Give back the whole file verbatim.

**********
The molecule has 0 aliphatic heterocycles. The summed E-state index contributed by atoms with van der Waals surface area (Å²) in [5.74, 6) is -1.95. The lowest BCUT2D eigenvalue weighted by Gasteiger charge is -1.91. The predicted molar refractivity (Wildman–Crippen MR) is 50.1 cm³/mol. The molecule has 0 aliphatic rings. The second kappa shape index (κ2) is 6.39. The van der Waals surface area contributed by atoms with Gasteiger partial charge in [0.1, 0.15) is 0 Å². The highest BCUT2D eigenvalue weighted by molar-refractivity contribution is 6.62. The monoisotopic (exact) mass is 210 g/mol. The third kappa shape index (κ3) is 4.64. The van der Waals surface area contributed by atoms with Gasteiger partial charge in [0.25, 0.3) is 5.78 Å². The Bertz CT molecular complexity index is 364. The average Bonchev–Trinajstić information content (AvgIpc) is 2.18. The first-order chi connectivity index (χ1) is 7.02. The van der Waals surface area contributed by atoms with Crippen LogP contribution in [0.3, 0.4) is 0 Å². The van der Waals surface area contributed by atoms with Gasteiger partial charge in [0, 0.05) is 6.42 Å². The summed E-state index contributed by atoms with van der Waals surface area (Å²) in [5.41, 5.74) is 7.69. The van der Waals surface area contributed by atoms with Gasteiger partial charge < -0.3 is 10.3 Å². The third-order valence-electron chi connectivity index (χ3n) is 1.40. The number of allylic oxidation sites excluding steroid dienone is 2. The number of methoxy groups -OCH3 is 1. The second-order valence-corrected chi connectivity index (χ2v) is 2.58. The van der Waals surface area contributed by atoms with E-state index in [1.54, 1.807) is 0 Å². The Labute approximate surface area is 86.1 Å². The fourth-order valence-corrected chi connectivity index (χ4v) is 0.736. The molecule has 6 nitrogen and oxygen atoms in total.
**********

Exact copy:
The molecule has 0 aliphatic heterocycles. The summed E-state index contributed by atoms with van der Waals surface area (Å²) in [5.74, 6) is -1.95. The lowest BCUT2D eigenvalue weighted by Gasteiger charge is -1.91. The predicted molar refractivity (Wildman–Crippen MR) is 50.1 cm³/mol. The molecule has 0 aliphatic rings. The second kappa shape index (κ2) is 6.39. The van der Waals surface area contributed by atoms with Gasteiger partial charge in [0.1, 0.15) is 0 Å². The highest BCUT2D eigenvalue weighted by molar-refractivity contribution is 6.62. The monoisotopic (exact) mass is 210 g/mol. The third kappa shape index (κ3) is 4.64. The van der Waals surface area contributed by atoms with Gasteiger partial charge in [0.25, 0.3) is 5.78 Å². The Bertz CT molecular complexity index is 364. The average Bonchev–Trinajstić information content (AvgIpc) is 2.18. The first-order chi connectivity index (χ1) is 7.02. The van der Waals surface area contributed by atoms with Crippen LogP contribution in [0.3, 0.4) is 0 Å². The van der Waals surface area contributed by atoms with Gasteiger partial charge in [0, 0.05) is 6.42 Å². The summed E-state index contributed by atoms with van der Waals surface area (Å²) in [5.41, 5.74) is 7.69. The van der Waals surface area contributed by atoms with Gasteiger partial charge < -0.3 is 10.3 Å². The third-order valence-electron chi connectivity index (χ3n) is 1.40. The number of allylic oxidation sites excluding steroid dienone is 2. The number of methoxy groups -OCH3 is 1. The second-order valence-corrected chi connectivity index (χ2v) is 2.58. The van der Waals surface area contributed by atoms with E-state index in [1.54, 1.807) is 0 Å². The Labute approximate surface area is 86.1 Å². The fourth-order valence-corrected chi connectivity index (χ4v) is 0.736. The molecule has 6 nitrogen and oxygen atoms in total.